A Taste For Unvarnished Truth Distinguishes Dahmen
PACIFIC PALISADES, CALIFORNIA | Fresh off a nine-hole practice round with Rory McIlroy, Joel Dahmen arrives at Riviera Country Club’s chipping area dressed in the same gray hue blanketing the Los Angeles sky.
The outfit blends into its background with ease. But Dahmen (pronounced DAY-men) is otherwise a contrarian by nature. He’s unabashedly transparent with his thoughts, lacking the guarded and measured methods of most tour players. He occasionally wears a bucket hat, a la Kirk Triplett, to stand out.
How he got to this point, a 31-year-old now in his third year on tour, doesn’t resemble the way others have, either.
It never looked like he would be here, standing underneath one of the most famous clubhouses in golf, playing in the star-studded Genesis Open, but here he is.
Growing up on the Washington-Idaho state border, Dahmen’s talent matched or exceeded that of the best players in the Pacific Northwest. But ability, like honesty, has never been his issue. It’s the rest of life he’s had to contend with, the dark moments starting when his mom, Jolyn, battled and eventually succumbed to pancreatic cancer as Dahmen was finishing high school.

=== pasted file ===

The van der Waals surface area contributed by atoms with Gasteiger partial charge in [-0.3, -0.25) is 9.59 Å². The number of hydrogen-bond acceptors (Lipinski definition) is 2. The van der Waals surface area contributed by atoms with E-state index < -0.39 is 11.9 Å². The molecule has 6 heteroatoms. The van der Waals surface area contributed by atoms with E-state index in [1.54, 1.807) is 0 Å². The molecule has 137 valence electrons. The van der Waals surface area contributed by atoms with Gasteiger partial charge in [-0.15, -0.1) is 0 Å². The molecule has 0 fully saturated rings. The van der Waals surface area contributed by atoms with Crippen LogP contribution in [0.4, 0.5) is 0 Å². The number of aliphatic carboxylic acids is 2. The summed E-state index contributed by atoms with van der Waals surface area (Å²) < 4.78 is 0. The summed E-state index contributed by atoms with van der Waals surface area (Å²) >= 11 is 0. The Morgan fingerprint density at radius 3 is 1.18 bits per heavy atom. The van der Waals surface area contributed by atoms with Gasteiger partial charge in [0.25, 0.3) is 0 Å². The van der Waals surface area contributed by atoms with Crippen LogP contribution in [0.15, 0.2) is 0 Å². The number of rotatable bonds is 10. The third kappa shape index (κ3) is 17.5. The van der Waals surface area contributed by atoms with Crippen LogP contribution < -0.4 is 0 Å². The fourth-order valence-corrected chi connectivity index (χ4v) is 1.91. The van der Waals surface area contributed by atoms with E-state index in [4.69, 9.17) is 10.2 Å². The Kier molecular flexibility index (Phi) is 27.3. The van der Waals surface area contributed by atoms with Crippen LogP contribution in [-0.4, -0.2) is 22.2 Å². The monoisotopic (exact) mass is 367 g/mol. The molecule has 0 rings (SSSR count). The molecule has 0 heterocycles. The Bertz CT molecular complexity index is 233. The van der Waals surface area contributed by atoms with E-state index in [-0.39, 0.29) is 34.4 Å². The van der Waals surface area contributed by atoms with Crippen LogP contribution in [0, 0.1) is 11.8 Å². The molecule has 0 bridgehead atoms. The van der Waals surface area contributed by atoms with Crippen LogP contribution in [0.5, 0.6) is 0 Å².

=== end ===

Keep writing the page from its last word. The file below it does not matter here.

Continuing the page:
It began a span of several years in which he spiraled. He played for the University of Washington but dropped out after one year. He spent more time drinking and playing Mario Kart than going to class.
“It was a weird time in my life,” Dahmen remembers. “I had just lost...
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